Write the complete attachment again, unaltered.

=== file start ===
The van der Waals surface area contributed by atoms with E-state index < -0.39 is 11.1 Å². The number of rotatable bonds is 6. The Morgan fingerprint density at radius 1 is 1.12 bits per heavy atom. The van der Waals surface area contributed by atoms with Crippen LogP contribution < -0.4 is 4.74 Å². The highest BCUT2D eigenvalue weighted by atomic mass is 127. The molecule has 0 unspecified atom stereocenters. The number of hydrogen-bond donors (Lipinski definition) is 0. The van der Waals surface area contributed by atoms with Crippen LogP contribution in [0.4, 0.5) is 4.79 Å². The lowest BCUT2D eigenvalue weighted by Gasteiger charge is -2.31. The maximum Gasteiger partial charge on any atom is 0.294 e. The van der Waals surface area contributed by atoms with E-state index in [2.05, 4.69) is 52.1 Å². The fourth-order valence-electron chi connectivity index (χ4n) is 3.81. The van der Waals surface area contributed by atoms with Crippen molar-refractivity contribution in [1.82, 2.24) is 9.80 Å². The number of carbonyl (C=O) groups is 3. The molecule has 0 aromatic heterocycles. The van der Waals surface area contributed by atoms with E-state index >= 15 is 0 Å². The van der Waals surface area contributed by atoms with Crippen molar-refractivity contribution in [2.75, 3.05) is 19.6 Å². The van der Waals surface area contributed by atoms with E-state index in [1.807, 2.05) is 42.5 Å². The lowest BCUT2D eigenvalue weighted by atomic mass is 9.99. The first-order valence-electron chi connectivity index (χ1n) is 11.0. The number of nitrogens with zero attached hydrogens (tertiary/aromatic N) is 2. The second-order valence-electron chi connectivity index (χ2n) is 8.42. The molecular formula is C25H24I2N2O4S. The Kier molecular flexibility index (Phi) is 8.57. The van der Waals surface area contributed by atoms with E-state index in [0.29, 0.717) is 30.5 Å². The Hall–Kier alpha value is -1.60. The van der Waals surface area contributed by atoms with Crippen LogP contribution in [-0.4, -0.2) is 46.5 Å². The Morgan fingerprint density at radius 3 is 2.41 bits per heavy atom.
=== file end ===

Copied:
The van der Waals surface area contributed by atoms with E-state index < -0.39 is 11.1 Å². The number of rotatable bonds is 6. The Morgan fingerprint density at radius 1 is 1.12 bits per heavy atom. The van der Waals surface area contributed by atoms with Crippen LogP contribution < -0.4 is 4.74 Å². The highest BCUT2D eigenvalue weighted by atomic mass is 127. The molecule has 0 unspecified atom stereocenters. The number of hydrogen-bond donors (Lipinski definition) is 0. The van der Waals surface area contributed by atoms with Crippen LogP contribution in [0.4, 0.5) is 4.79 Å². The lowest BCUT2D eigenvalue weighted by Gasteiger charge is -2.31. The maximum Gasteiger partial charge on any atom is 0.294 e. The van der Waals surface area contributed by atoms with E-state index in [2.05, 4.69) is 52.1 Å². The fourth-order valence-electron chi connectivity index (χ4n) is 3.81. The van der Waals surface area contributed by atoms with Crippen molar-refractivity contribution in [1.82, 2.24) is 9.80 Å². The number of carbonyl (C=O) groups is 3. The molecule has 0 aromatic heterocycles. The van der Waals surface area contributed by atoms with E-state index >= 15 is 0 Å². The van der Waals surface area contributed by atoms with Crippen molar-refractivity contribution in [2.75, 3.05) is 19.6 Å². The van der Waals surface area contributed by atoms with E-state index in [1.807, 2.05) is 42.5 Å². The lowest BCUT2D eigenvalue weighted by atomic mass is 9.99. The first-order valence-electron chi connectivity index (χ1n) is 11.0. The number of nitrogens with zero attached hydrogens (tertiary/aromatic N) is 2. The second-order valence-electron chi connectivity index (χ2n) is 8.42. The molecular formula is C25H24I2N2O4S. The Kier molecular flexibility index (Phi) is 8.57. The van der Waals surface area contributed by atoms with E-state index in [0.29, 0.717) is 30.5 Å². The Hall–Kier alpha value is -1.60. The van der Waals surface area contributed by atoms with Crippen LogP contribution in [-0.4, -0.2) is 46.5 Å². The Morgan fingerprint density at radius 3 is 2.41 bits per heavy atom.